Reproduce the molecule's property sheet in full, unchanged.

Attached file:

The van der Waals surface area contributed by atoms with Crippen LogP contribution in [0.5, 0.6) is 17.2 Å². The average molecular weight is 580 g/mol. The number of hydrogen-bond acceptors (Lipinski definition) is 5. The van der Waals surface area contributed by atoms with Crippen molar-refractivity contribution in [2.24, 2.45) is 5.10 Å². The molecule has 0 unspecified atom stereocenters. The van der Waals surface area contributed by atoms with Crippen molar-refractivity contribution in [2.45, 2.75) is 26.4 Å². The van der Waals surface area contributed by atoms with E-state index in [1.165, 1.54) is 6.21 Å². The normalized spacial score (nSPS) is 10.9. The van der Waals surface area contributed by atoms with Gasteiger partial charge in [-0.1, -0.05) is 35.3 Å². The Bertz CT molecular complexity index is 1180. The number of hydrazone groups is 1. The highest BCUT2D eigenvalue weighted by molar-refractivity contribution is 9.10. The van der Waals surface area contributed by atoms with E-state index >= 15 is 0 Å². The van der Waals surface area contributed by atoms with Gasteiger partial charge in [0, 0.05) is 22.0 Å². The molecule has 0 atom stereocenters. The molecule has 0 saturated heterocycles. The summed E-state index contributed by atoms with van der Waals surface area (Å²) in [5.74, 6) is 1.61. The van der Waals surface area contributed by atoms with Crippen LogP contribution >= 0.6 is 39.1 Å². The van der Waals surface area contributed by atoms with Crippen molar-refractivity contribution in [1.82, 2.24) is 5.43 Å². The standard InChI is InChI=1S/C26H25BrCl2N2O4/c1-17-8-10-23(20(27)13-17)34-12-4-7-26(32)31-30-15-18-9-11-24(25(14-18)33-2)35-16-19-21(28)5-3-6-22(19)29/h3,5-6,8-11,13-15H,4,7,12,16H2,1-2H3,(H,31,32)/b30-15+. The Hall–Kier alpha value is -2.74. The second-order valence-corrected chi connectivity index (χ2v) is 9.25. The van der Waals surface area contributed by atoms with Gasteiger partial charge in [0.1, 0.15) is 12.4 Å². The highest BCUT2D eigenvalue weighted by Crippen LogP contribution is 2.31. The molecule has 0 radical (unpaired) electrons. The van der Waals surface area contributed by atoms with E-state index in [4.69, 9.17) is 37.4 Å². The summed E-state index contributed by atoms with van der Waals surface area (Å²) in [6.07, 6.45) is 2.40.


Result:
The van der Waals surface area contributed by atoms with Crippen LogP contribution in [0.5, 0.6) is 17.2 Å². The average molecular weight is 580 g/mol. The number of hydrogen-bond acceptors (Lipinski definition) is 5. The van der Waals surface area contributed by atoms with Crippen molar-refractivity contribution in [2.24, 2.45) is 5.10 Å². The molecule has 0 unspecified atom stereocenters. The van der Waals surface area contributed by atoms with Crippen molar-refractivity contribution in [2.45, 2.75) is 26.4 Å². The van der Waals surface area contributed by atoms with E-state index in [1.165, 1.54) is 6.21 Å². The normalized spacial score (nSPS) is 10.9. The van der Waals surface area contributed by atoms with Gasteiger partial charge in [-0.1, -0.05) is 35.3 Å². The Bertz CT molecular complexity index is 1180. The number of hydrazone groups is 1. The highest BCUT2D eigenvalue weighted by molar-refractivity contribution is 9.10. The van der Waals surface area contributed by atoms with E-state index >= 15 is 0 Å². The van der Waals surface area contributed by atoms with Gasteiger partial charge in [0, 0.05) is 22.0 Å². The molecule has 0 atom stereocenters. The molecule has 0 saturated heterocycles. The summed E-state index contributed by atoms with van der Waals surface area (Å²) in [5.74, 6) is 1.61. The van der Waals surface area contributed by atoms with Crippen LogP contribution >= 0.6 is 39.1 Å². The van der Waals surface area contributed by atoms with Crippen molar-refractivity contribution in [1.82, 2.24) is 5.43 Å². The standard InChI is InChI=1S/C26H25BrCl2N2O4/c1-17-8-10-23(20(27)13-17)34-12-4-7-26(32)31-30-15-18-9-11-24(25(14-18)33-2)35-16-19-21(28)5-3-6-22(19)29/h3,5-6,8-11,13-15H,4,7,12,16H2,1-2H3,(H,31,32)/b30-15+. The Hall–Kier alpha value is -2.74. The second-order valence-corrected chi connectivity index (χ2v) is 9.25. The van der Waals surface area contributed by atoms with Gasteiger partial charge in [0.1, 0.15) is 12.4 Å². The highest BCUT2D eigenvalue weighted by Crippen LogP contribution is 2.31. The molecule has 0 radical (unpaired) electrons. The van der Waals surface area contributed by atoms with E-state index in [4.69, 9.17) is 37.4 Å². The summed E-state index contributed by atoms with van der Waals surface area (Å²) in [6.07, 6.45) is 2.40.